But how could I be sure whether it was printed in Lyon or in Geneva, as the town council accused? To attempt to answer that question we need to delve into the field of forensic bibliography. Books offer many clues hidden in plain sight. The majority of readers focus their attention on the text on the page, but there are additional features that might betray a book’s origin.
Let us begin with a book’s signatures. From the dawn of printing until the early 19th century, books were printed on single sheets of handmade paper that were limited by the size of the papermaker’s mould, about the dimensions of a modern cafeteria tray. Depending on the format of the book, multiple pages of text were printed on each sheet. Then the sheets were folded to make a signature, and the signatures were bound together to make the book. The largest books had two pages printed on each side, and the sheet was folded in half. Smaller books had four or eight or more pages printed on each side and were folded two or three times to make signatures that were bound together to make a book. To keep track of the book’s components, printers used a scheme of letters, numbers, and symbols. (Page numbers were a later development for the convenience of readers.)
By the 16th century the text of a book was typically printed first, beginning at page one; the title page, dedication, foreword, table of contents, and so on were printed last. (That is why front matter to this day is not included in the normal run of Arabic page numbers and is separately numbered with Roman numerals.) The notation used to number these components can tell us a lot about who made them. English printers liked to start printing the text on signature B, later printing the front matter, starting on A. Parisian printers marked, or signed, the signatures of their front matter with vowels and tildes (ã, ẽ, ĩ, õ, ũ). The Dutch preferred asterisks (*, **, ***).
There are other telltale signs of a book’s origin. Subsections of the signatures called bifolia could be numbered with Arabic numerals (A, A2, A3) or Roman numerals (A, Aij, Aiij). If using Roman, some printers chose the terminal consonant form (Aij), while others preferred the vowel form most people are familiar with today (Aii). It turns out the latter practice is a peculiarity limited to Geneva in the second half of the 16th century, long after it had been abandoned elsewhere in Europe. Myriad other clues exist in the signing of signatures—in the placement of catchwords and in the letterforms chosen (U vs. V, s vs. ſ)—that taken together constitute a kind of fingerprint that may betray a book’s actual origin.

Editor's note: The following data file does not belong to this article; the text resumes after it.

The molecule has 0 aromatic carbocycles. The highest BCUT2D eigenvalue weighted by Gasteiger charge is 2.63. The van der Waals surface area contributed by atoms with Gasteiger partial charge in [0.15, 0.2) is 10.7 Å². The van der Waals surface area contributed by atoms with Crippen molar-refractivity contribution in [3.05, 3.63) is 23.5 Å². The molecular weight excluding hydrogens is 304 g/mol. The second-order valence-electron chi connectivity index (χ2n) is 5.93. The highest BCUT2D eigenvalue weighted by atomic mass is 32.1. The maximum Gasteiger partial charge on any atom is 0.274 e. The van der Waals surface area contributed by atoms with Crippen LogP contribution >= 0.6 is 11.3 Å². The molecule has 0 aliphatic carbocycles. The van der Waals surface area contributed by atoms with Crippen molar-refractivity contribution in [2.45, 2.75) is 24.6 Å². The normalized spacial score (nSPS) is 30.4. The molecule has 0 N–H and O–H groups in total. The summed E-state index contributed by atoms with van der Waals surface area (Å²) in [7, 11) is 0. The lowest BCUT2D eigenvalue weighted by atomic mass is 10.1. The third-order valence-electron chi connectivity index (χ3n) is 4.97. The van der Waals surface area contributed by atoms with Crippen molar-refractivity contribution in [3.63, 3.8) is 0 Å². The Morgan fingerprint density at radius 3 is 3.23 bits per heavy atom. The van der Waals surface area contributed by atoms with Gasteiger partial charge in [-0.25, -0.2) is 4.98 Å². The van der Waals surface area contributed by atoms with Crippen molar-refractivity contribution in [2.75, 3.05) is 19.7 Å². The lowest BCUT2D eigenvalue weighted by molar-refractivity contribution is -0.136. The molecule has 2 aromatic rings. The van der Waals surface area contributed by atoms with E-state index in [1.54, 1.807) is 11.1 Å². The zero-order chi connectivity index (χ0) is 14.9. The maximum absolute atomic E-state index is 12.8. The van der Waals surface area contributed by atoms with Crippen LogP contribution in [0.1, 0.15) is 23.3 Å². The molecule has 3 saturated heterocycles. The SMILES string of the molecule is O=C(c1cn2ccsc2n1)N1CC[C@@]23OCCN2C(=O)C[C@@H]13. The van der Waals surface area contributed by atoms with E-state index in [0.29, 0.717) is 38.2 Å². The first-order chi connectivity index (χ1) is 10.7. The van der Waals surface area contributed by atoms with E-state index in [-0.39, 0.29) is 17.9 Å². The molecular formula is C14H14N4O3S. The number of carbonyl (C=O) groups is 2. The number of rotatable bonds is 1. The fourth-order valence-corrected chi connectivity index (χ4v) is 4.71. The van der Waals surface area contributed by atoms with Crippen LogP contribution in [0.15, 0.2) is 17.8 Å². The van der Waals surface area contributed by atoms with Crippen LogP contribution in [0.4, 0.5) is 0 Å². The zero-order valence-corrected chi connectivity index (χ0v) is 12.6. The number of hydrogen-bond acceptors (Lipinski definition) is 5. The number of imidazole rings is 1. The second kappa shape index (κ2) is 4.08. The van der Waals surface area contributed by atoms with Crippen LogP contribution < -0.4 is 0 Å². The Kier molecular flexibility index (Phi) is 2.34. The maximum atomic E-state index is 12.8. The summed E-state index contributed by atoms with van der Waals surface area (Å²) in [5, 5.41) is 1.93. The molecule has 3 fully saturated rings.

So what can all this information tell us about the books under scrutiny? Let’s begin with Lemery’s Cours de chymie. It turns out Parisian printing was remarkably characteristic and consistent during the late 17th and early 18th centuries. Preliminary signatures were signed with vowels with tildes over them; the first half of a signature was signed; the Roman numerals ij, iij, iiij, v, and vj were used; and there were catchwords only on the final page of a signature. The first two editions of the Cours de chymie were self-published by Lemery and sold out of his premises on the rue Galande. They were printed by his neighbor Jacques Langlois II, scion of a large and well-established printing family. And as one might expect, they were expertly printed in strict adherence to Parisian practice.
Many of the pirated editions, in contrast, departed from these conventions. In the sloppiest cases the Lyonnais fakers blended numbering schemes and even repeated and mixed up the numerical order. But not all of the frauds were so easy to detect. The seventh pirate edition of 1688 is a character-by-character reprint of the sixth authorized edition of 1687. If the engravings of apparatus had not been replaced with cruder woodcut copies, it would be nearly impossible to distinguish the two.
What about the Antoine de Harsy edition of Paracelsus that claimed to be published in Lyon but may well have originated in Geneva? At first I saw a smoking gun on the title page. The year of publication is given in Roman numerals but in italics. This seems to have been a rare practice confined to Frankfurt, Geneva, and . . . Lyon. No luck there. And come to think of it, if the accusations against de Harsy and his coreligionists are accurate—that when they relocated to Geneva they took Lyonnais journeymen with them—then we would expect to see characteristically Lyonnais printing practices in books published in Geneva. This book will clearly need closer examination, and there are additional avenues to pursue. It turns out that Lyon had its own type foundry, and we may be able to find type or ornament features that are distinctly Lyonnais.
So where does this leave the thesis I set out with, the Cours de chymie being the epitome of the chemical textbook of the 17th century in its many editions and reprintings? After I reported on the widespread piracy of Lemery’s work at a meeting of the American Chemical Society, Lawrence Principe, a chemist and historian of science at Johns Hopkins University, said that it brought some peculiarities of the Cours de chymie into focus. He had noticed that Lemery’s revisions to the text were sometimes slapdash, that Lemery would add new material without bothering to remove previous text that directly contradicted it. We both now suspect that the book’s reputation is an illusion. Rather than being the crowning work in the tradition of 17th-century chemical textbooks, improving with each edition as Lemery added new material, it more probably represents a chaotic battleground, each edition a skirmish in which Lemery tries desperately to update the work in order to get out ahead of the pirates who inexorably dogged him.